17 COHOMOLOGY On the other hand it is also true that Hom K (H (X; K), K) K Hom K (H (Y ; K), K) Hom K (H (X; K) K H (Y ; K), K) is an isomorphism. For, in each degree this amounts to explicit homomorphisms Hom K (H r, K) K Hom K (H s, K) Hom K (H r K H s, K) which may be shown by induction on the rank of H r and H s to be an isomorphism. If either H r or H s is of rank 1 over K, the result is obvious, and the inductive step follows using additivity of the functors. Putting all of the above isomorphisms together, we get or more explicitly H (X Y ; K) = H (X; K) K H (Y ; K) H n (X Y ; K) = r+s=n H r (X; K) k H s (Y ; K). Hence, to describe the cup product on the left, it suffices to determine what it becomes on the right. The rule is quite simple. (45) (u 1 v 1 ) (u 2 v 2 ) = ( 1) deg v 1 deg u 2 u 1 u 2 v 1 u 2. In other words, mutiply generating tensor products in the obvious way by multiplying their factors but also introduce a sign. The sign is thought of as resulting from moving the second factor on the left past the first factor on the right. We shall verify this rule below, but first note that it gives the same result as above for T 2 = S 1 S 1. For, let H 1 (S 1 ; K) = Kx so of necessity x x = 0. Put X = x 1, Y = 1 x H 1 (S 1 ; K) K H 0 (S 1 ; K) H 0 (S 1 ; K) K H 1 (S 1 ; K) = H 1 (T 2 ; K). Then X Y = x 1 1 x = x x Y X = 1 x x 1 = ( 1) 1 1 x x = X Y X X = x 1 x 1 = (x x) 1 = 0 Y Y = 1 x 1 x = 1 (x x) = 0. The proof of formula 45 follows from the following rather involved diagram which traces the morphisms at the level of singular chains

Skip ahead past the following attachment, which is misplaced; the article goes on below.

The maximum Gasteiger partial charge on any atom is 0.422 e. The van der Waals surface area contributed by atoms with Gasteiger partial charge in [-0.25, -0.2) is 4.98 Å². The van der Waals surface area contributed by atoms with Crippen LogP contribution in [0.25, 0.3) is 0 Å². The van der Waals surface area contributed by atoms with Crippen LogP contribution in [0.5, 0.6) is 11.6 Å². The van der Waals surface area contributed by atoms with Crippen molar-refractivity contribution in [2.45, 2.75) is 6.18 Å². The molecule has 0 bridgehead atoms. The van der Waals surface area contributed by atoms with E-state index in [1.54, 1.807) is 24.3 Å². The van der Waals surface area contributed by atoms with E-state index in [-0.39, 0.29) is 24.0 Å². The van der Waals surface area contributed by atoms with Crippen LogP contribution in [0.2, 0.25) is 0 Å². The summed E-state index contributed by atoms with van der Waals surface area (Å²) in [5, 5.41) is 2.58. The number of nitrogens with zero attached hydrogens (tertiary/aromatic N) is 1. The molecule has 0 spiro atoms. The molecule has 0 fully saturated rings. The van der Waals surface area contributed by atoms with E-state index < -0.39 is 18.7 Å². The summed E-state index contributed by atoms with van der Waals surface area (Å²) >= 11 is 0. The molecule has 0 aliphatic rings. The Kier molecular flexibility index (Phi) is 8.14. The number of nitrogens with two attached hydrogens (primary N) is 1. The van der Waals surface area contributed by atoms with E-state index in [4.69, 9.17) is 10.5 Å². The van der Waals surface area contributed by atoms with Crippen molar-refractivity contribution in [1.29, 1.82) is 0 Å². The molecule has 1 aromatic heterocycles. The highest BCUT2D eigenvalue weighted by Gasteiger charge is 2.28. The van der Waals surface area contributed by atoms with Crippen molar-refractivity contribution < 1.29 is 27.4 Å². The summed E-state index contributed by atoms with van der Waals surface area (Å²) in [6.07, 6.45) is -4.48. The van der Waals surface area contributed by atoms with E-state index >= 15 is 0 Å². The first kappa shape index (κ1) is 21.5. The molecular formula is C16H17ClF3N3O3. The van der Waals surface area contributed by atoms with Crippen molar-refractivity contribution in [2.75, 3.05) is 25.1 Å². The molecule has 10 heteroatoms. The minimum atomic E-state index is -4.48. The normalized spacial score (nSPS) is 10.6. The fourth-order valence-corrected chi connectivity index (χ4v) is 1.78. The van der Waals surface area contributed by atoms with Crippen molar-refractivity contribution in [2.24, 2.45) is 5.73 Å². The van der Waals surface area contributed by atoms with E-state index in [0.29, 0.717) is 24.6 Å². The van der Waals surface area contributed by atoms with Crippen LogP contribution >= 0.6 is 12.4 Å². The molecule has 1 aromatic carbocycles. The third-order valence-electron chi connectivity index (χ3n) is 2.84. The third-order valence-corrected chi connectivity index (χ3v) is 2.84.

18 4. CALCULATION OF CUP PRODUCTS 225 needed to define the cup product. (You should also check that dualizing gives exactly what we want by means of the various isomorphisms described above. There are some added complications if K Z, so you should first work it out for ordinary singular theory.) This diagram commutes up to chain homotopy by the acyclic models theorem applied to the category of pairs (X, Y ). As we saw previously, with the specified models, the functor S (X Y ) is free. Also, as before, the Künneth Theorem shows that the functor S (X) S (Y ) S (X) S (Y ) is acyclic. It is easy to check that both routes between the ends induce the same morphism in homology in degree zero.